Last year, that included testifying to lawmakers during the session and at an interim committee over the summer about bills to reform judicial discipline proceedings in Colorado. With draft bills from the summer hearings introduced last week, Rupp and Chappell said CJI will continue to monitor the legislation and provide testimony as needed. 

“We will be paying attention as they wind their way through and it’ll be interesting to see what happens,” said Rupp. “Whether the interim committee bills are adopted as written or if there is additional debate or changes to the bills.” 

They explained that as an organization that represents the interests of judges, CJI is careful about how it holds meetings to decide what position it will take or testify to in front of lawmakers. 

“Discussions of public policy issues are very, very carefully conducted, to make sure that sitting judges are not part of those discussions,” explained Chappell who added state judges are limited in taking public positions by their code of ethics. 

Rupp explained public policy stances on behalf of CJI are decided by its executive committee which does not include any active judges to prevent conflicts of interest. When judges are involved in other committees, Rupp said they recuse themselves from internal discussions around public policy.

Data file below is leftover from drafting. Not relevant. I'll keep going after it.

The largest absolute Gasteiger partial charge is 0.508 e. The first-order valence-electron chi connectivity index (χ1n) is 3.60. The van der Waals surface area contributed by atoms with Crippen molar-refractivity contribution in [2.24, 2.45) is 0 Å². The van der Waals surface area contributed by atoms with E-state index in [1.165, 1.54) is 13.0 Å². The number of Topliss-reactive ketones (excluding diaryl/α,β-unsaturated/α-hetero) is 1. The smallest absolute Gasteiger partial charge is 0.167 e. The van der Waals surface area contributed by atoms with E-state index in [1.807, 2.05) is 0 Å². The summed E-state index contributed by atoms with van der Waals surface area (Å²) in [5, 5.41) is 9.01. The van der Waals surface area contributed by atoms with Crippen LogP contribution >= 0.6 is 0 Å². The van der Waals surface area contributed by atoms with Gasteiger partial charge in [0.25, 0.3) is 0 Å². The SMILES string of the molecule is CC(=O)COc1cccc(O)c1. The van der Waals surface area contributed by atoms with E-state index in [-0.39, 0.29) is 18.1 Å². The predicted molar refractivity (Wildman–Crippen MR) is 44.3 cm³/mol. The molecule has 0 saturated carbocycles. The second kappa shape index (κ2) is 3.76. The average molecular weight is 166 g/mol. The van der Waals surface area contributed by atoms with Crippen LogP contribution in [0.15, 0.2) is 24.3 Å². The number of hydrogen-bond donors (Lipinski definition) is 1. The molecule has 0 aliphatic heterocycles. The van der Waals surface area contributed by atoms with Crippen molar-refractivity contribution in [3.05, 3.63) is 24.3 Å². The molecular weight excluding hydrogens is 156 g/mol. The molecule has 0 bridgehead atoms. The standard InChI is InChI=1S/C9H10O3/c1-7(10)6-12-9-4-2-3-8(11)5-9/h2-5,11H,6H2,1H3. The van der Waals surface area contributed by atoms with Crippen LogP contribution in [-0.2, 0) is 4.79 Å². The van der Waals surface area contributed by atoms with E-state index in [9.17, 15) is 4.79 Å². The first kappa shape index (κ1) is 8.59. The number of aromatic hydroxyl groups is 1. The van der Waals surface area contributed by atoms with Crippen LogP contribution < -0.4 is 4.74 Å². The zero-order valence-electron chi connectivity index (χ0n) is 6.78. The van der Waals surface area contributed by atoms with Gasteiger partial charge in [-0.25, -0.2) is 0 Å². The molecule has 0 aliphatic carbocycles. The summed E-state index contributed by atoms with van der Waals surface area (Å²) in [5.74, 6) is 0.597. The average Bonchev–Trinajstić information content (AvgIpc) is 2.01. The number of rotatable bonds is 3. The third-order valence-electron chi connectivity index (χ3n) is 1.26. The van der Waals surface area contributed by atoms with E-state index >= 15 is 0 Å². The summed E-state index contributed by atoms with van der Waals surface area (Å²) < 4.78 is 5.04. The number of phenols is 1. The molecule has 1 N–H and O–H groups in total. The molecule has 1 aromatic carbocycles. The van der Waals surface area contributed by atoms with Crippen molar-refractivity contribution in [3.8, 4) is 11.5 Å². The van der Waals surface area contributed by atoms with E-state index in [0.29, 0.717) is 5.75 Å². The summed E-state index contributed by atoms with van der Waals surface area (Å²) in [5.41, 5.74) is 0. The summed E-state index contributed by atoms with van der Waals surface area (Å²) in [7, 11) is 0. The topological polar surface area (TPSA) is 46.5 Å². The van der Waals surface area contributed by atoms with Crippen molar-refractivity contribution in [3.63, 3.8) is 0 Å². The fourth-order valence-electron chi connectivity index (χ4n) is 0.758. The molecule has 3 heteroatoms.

“We will always be vigilant at CJI to monitor, not just legislative developments, but all sorts of developments in Colorado to make sure that our judges have the ability to decide cases fairly and impartially and to maintain public trust in the course,” added Chappell. 

Colorado Hispanic Bar Association 

The Colorado Hispanic Bar Association was created in 1977 to advance the interests of Hispanic and Latino attorneys in the law and beyond, including at the state legislature. 

CHBA President Amber Gonzales explained CHBA monitors legislation in four main areas that usually disproportionately impact Hispanic and Latino people in Colorado: criminal justice and law enforcement (including immigration matters), labor and employment, public health and education. 

The organization’s volunteers identify bills of interest and provide testimony to lawmakers that draws from their personal experiences and legal knowledge, Gonzales explained. 

“We do our best to be twofold, not only serving the Latino and Hispanic population of attorneys and those who are members of the bar in Colorado, but also using our professional role to kind of steward the larger interests of the Latino community,” said Gonzales. 

As for specific bills this session, CHBA plans to support SB23-017 which was introduced Jan. 10 and would allow workers in Colorado to use accrued sick leave to take care of sick family members, watch children when school is shut down unexpectedly or take time off when grieving or handling logistics due to a death in their family. 

“A lot of families in our community really utilize family care, in some instances more than other communities, rather than outside care,” explained Gonzales. “So the benefit of being able to use accrued leave to care for a child who’s out of school because of inclement weather, or things like that, when you don’t necessarily have that kind of infrastructure in place with outside care is really important.”